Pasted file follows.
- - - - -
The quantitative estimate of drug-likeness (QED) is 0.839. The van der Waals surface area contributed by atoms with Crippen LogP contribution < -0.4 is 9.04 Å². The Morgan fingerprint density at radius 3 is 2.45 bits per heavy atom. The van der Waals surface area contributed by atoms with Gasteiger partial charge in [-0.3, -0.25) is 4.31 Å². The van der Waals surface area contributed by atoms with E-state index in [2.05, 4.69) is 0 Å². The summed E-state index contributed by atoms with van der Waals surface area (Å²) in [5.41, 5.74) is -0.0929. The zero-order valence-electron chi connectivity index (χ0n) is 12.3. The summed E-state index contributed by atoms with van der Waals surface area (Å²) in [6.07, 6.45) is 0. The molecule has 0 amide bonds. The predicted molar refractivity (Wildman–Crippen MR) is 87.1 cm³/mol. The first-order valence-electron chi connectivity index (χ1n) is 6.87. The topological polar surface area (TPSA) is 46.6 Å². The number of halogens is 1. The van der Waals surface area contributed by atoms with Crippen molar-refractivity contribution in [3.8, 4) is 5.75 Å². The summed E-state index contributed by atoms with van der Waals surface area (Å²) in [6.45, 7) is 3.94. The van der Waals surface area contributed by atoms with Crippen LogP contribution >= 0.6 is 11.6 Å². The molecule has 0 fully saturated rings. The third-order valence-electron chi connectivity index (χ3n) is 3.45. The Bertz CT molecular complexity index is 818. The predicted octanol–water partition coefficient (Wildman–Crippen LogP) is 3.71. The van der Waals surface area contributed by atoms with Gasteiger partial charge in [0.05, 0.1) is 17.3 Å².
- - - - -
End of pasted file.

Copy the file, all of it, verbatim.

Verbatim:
The quantitative estimate of drug-likeness (QED) is 0.839. The van der Waals surface area contributed by atoms with Crippen LogP contribution < -0.4 is 9.04 Å². The Morgan fingerprint density at radius 3 is 2.45 bits per heavy atom. The van der Waals surface area contributed by atoms with Gasteiger partial charge in [-0.3, -0.25) is 4.31 Å². The van der Waals surface area contributed by atoms with E-state index in [2.05, 4.69) is 0 Å². The summed E-state index contributed by atoms with van der Waals surface area (Å²) in [5.41, 5.74) is -0.0929. The zero-order valence-electron chi connectivity index (χ0n) is 12.3. The summed E-state index contributed by atoms with van der Waals surface area (Å²) in [6.07, 6.45) is 0. The molecule has 0 amide bonds. The predicted molar refractivity (Wildman–Crippen MR) is 87.1 cm³/mol. The first-order valence-electron chi connectivity index (χ1n) is 6.87. The topological polar surface area (TPSA) is 46.6 Å². The number of halogens is 1. The van der Waals surface area contributed by atoms with Crippen molar-refractivity contribution in [3.8, 4) is 5.75 Å². The summed E-state index contributed by atoms with van der Waals surface area (Å²) in [6.45, 7) is 3.94. The van der Waals surface area contributed by atoms with Crippen LogP contribution >= 0.6 is 11.6 Å². The molecule has 0 fully saturated rings. The third-order valence-electron chi connectivity index (χ3n) is 3.45. The Bertz CT molecular complexity index is 818. The predicted octanol–water partition coefficient (Wildman–Crippen LogP) is 3.71. The van der Waals surface area contributed by atoms with Gasteiger partial charge in [0.05, 0.1) is 17.3 Å².